There often is a distinction drawn between “decorative art” and “fine art.” Decorative art, such as ceramics, furniture, jewelry and textiles, is meant to be beautiful as well as useful, whereas fine art — including paintings, sculpture, drawings, watercolor, graphics, and architecture — is considered to be created for aesthetic purposes and judged for its beauty and meaningfulness.
Wherever you fall on the spectrum of your definition, my opinion is that fine art is in the eye of the beholder. Artwork that engages and excites the viewer — that entertains an “emotional touch point,” that “speaks to me,” is my fine art. We’re all entitled to our opinions.
I also believe art — notice I didn’t specify “fine” or “decorative” — hinges definitively on the creative process. If the artist or artisan grows, refines and fuels their passion for their art and craft, then that’s their expression of art. And even more importantly, I’m sure it’s not bestowed upon me to answer the age-old question about what’s fine art and what isn’t. I’ve studied art history in the past and it appears difficult to historically ascertain what is going to be great on a historic scale and what isn’t. Heated battles ensued, for example, over whether the Impressionists were creating fine art …
The good news is no matter what is being created there are those who believe artists and artisans work is fine art. So, along those lines, here is a group of artisans who probably fall into the “decorative art” definition, but who’s, in my opinion, creativity and final expression of their work falls into “fine art.” You decide.
A handful of artisans whose studios and homes are in Northern New England are featured below. The variety of work produced is endless. The subject might be canvas cloths for floor or wall coverings, fused glass, finely carved corbels, wrought iron metalwork, ceramic tile, woodworking furniture pieces, mosaics and stained glass windows and the list goes on.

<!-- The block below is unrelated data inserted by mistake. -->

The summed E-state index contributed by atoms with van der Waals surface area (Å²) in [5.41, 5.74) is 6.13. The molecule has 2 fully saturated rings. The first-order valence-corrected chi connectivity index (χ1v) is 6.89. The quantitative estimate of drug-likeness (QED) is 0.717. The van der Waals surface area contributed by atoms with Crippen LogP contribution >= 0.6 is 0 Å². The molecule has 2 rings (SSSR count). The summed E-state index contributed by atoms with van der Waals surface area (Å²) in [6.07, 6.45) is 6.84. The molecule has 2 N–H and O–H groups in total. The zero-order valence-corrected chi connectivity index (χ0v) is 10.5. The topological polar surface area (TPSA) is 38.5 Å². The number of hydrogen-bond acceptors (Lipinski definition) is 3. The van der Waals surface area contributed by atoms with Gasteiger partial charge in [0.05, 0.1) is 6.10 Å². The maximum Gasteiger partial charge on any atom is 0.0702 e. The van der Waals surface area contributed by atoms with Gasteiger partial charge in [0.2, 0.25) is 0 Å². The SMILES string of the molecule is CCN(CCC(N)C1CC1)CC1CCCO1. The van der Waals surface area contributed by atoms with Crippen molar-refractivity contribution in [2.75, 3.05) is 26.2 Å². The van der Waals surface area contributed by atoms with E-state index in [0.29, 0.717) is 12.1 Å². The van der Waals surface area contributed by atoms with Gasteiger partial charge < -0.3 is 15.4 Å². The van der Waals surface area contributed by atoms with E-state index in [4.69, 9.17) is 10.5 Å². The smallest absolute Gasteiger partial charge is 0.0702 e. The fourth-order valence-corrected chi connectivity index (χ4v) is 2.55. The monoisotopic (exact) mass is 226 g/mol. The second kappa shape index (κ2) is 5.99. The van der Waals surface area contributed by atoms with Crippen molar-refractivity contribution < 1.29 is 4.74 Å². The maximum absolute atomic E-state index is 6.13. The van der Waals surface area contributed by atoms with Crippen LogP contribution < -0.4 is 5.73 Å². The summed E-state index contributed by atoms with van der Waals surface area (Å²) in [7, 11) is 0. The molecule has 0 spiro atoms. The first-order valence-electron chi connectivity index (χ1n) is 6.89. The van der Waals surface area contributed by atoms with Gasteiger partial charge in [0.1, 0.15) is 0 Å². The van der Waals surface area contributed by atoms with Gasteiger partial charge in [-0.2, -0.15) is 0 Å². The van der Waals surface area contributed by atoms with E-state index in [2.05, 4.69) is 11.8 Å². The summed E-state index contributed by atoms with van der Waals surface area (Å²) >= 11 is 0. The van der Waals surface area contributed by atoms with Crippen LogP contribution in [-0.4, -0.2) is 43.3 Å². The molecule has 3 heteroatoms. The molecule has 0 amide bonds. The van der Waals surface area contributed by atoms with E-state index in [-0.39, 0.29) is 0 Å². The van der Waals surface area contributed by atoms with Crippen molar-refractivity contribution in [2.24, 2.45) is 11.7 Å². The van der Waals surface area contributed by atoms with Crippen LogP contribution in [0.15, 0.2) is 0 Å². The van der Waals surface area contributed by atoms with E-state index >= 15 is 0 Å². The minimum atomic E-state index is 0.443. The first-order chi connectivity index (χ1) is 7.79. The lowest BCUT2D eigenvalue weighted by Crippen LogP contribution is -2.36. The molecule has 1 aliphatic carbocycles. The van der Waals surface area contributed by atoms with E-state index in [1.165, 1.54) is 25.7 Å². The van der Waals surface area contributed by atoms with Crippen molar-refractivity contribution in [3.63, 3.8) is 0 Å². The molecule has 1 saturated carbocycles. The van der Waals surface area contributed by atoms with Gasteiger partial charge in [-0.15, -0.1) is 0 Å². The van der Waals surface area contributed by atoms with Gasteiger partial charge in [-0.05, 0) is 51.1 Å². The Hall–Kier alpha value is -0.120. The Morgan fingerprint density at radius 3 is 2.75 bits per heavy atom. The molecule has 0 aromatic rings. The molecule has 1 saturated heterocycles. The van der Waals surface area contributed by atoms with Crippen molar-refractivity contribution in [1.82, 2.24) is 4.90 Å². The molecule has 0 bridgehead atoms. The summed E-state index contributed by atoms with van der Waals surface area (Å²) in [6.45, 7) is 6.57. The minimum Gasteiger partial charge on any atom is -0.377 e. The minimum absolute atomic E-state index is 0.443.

Artisan Annette Kearney, based in Portland, Maine, was well-known for her colorful Matisse-inspired majolica tiles and mosaics. Her business thrived as she worked with designers, architects and homeowners across the country creating custom shower tiles and backsplashes.
But after the 2008 recession hit, her work took a different direction. Her longtime fascination with fused glass and the convenience of a kiln in her studio took her excitement of making glass into painterly, abstract, free-standing panels and her craft in a new direction. The coalescence of life circumstances and creative opportunities served as the incentive for Kearney to study the science of fused glass. The magical experience of working in three layers, cutting and collaging the glass, firing it and then 18 hours hence unveiling a brilliant shimmering glass panel emerging from the fire has since fueled her creative juices for many years.